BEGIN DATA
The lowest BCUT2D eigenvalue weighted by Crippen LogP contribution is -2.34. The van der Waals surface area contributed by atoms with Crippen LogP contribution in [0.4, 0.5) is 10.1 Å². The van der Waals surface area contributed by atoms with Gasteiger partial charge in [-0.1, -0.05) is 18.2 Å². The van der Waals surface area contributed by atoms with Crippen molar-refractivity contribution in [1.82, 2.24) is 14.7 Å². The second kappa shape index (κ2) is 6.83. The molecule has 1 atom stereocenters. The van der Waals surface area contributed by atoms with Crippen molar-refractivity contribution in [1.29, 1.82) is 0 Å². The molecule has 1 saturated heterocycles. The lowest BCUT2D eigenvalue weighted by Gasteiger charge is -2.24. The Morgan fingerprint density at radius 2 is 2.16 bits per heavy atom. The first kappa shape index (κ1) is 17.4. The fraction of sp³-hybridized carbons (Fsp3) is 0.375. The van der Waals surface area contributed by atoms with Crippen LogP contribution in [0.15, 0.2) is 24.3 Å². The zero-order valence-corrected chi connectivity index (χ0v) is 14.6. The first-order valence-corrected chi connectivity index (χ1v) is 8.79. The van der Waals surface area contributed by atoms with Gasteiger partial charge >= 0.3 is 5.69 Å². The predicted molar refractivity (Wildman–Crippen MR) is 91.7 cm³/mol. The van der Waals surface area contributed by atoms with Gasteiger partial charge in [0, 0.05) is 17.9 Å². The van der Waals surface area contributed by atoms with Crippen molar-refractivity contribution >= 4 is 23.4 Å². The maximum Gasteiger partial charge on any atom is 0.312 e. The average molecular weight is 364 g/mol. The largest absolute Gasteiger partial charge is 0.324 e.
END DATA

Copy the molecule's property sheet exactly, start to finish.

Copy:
The lowest BCUT2D eigenvalue weighted by Crippen LogP contribution is -2.34. The van der Waals surface area contributed by atoms with Crippen LogP contribution in [0.4, 0.5) is 10.1 Å². The van der Waals surface area contributed by atoms with Gasteiger partial charge in [-0.1, -0.05) is 18.2 Å². The van der Waals surface area contributed by atoms with Crippen molar-refractivity contribution in [1.82, 2.24) is 14.7 Å². The second kappa shape index (κ2) is 6.83. The molecule has 1 atom stereocenters. The van der Waals surface area contributed by atoms with Crippen molar-refractivity contribution in [1.29, 1.82) is 0 Å². The molecule has 1 saturated heterocycles. The lowest BCUT2D eigenvalue weighted by Gasteiger charge is -2.24. The Morgan fingerprint density at radius 2 is 2.16 bits per heavy atom. The first kappa shape index (κ1) is 17.4. The fraction of sp³-hybridized carbons (Fsp3) is 0.375. The van der Waals surface area contributed by atoms with Crippen LogP contribution in [0.15, 0.2) is 24.3 Å². The zero-order valence-corrected chi connectivity index (χ0v) is 14.6. The first-order valence-corrected chi connectivity index (χ1v) is 8.79. The van der Waals surface area contributed by atoms with Gasteiger partial charge >= 0.3 is 5.69 Å². The predicted molar refractivity (Wildman–Crippen MR) is 91.7 cm³/mol. The van der Waals surface area contributed by atoms with Gasteiger partial charge in [0, 0.05) is 17.9 Å². The van der Waals surface area contributed by atoms with Crippen molar-refractivity contribution >= 4 is 23.4 Å². The maximum Gasteiger partial charge on any atom is 0.312 e. The average molecular weight is 364 g/mol. The largest absolute Gasteiger partial charge is 0.324 e.